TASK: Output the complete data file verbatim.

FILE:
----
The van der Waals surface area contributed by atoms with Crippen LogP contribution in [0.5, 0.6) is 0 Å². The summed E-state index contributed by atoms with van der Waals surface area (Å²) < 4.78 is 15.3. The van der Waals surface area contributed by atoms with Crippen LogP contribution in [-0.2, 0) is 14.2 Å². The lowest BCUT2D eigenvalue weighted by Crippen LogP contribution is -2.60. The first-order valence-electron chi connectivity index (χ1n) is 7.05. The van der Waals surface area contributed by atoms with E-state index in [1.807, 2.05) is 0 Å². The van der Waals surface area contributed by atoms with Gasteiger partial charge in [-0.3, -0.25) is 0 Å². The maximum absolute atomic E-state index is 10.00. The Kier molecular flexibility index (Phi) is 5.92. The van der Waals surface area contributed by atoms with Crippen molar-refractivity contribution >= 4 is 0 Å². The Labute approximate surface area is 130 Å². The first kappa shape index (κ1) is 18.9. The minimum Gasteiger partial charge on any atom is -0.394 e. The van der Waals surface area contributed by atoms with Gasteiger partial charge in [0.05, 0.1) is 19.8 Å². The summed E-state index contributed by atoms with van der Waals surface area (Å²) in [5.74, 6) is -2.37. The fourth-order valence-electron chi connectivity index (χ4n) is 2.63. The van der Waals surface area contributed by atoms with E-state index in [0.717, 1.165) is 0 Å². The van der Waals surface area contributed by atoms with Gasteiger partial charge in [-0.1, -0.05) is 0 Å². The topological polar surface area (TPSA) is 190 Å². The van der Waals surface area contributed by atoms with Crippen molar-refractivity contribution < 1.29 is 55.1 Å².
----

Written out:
The van der Waals surface area contributed by atoms with Crippen LogP contribution in [0.5, 0.6) is 0 Å². The summed E-state index contributed by atoms with van der Waals surface area (Å²) < 4.78 is 15.3. The van der Waals surface area contributed by atoms with Crippen LogP contribution in [-0.2, 0) is 14.2 Å². The lowest BCUT2D eigenvalue weighted by Crippen LogP contribution is -2.60. The first-order valence-electron chi connectivity index (χ1n) is 7.05. The van der Waals surface area contributed by atoms with E-state index in [1.807, 2.05) is 0 Å². The van der Waals surface area contributed by atoms with Gasteiger partial charge in [-0.3, -0.25) is 0 Å². The maximum absolute atomic E-state index is 10.00. The Kier molecular flexibility index (Phi) is 5.92. The van der Waals surface area contributed by atoms with Crippen molar-refractivity contribution >= 4 is 0 Å². The Labute approximate surface area is 130 Å². The first kappa shape index (κ1) is 18.9. The minimum Gasteiger partial charge on any atom is -0.394 e. The van der Waals surface area contributed by atoms with Gasteiger partial charge in [0.05, 0.1) is 19.8 Å². The summed E-state index contributed by atoms with van der Waals surface area (Å²) in [5.74, 6) is -2.37. The fourth-order valence-electron chi connectivity index (χ4n) is 2.63. The van der Waals surface area contributed by atoms with E-state index in [0.717, 1.165) is 0 Å². The van der Waals surface area contributed by atoms with Gasteiger partial charge in [-0.1, -0.05) is 0 Å². The topological polar surface area (TPSA) is 190 Å². The van der Waals surface area contributed by atoms with Crippen molar-refractivity contribution < 1.29 is 55.1 Å².